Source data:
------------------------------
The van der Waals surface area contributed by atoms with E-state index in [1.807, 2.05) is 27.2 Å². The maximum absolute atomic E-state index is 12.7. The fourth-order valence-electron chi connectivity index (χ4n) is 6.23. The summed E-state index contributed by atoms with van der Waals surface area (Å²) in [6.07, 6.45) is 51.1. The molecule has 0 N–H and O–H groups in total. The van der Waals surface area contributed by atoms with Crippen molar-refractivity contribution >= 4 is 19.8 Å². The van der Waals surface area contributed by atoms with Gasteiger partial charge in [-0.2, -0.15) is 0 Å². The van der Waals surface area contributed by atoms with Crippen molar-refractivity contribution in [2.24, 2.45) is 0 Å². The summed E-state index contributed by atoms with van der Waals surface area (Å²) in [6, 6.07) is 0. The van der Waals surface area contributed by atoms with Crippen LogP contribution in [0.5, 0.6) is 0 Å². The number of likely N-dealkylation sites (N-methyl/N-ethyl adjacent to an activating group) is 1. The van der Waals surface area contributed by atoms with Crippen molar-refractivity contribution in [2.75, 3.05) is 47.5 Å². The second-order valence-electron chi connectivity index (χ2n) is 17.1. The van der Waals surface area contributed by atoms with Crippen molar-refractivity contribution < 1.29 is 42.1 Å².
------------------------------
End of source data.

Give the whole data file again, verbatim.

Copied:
The van der Waals surface area contributed by atoms with E-state index in [1.807, 2.05) is 27.2 Å². The maximum absolute atomic E-state index is 12.7. The fourth-order valence-electron chi connectivity index (χ4n) is 6.23. The summed E-state index contributed by atoms with van der Waals surface area (Å²) in [6.07, 6.45) is 51.1. The molecule has 0 N–H and O–H groups in total. The van der Waals surface area contributed by atoms with Crippen molar-refractivity contribution >= 4 is 19.8 Å². The van der Waals surface area contributed by atoms with Gasteiger partial charge in [-0.2, -0.15) is 0 Å². The van der Waals surface area contributed by atoms with Crippen molar-refractivity contribution in [2.24, 2.45) is 0 Å². The summed E-state index contributed by atoms with van der Waals surface area (Å²) in [6, 6.07) is 0. The van der Waals surface area contributed by atoms with Crippen LogP contribution in [0.5, 0.6) is 0 Å². The number of likely N-dealkylation sites (N-methyl/N-ethyl adjacent to an activating group) is 1. The van der Waals surface area contributed by atoms with Crippen molar-refractivity contribution in [2.75, 3.05) is 47.5 Å². The second-order valence-electron chi connectivity index (χ2n) is 17.1. The van der Waals surface area contributed by atoms with Crippen molar-refractivity contribution < 1.29 is 42.1 Å².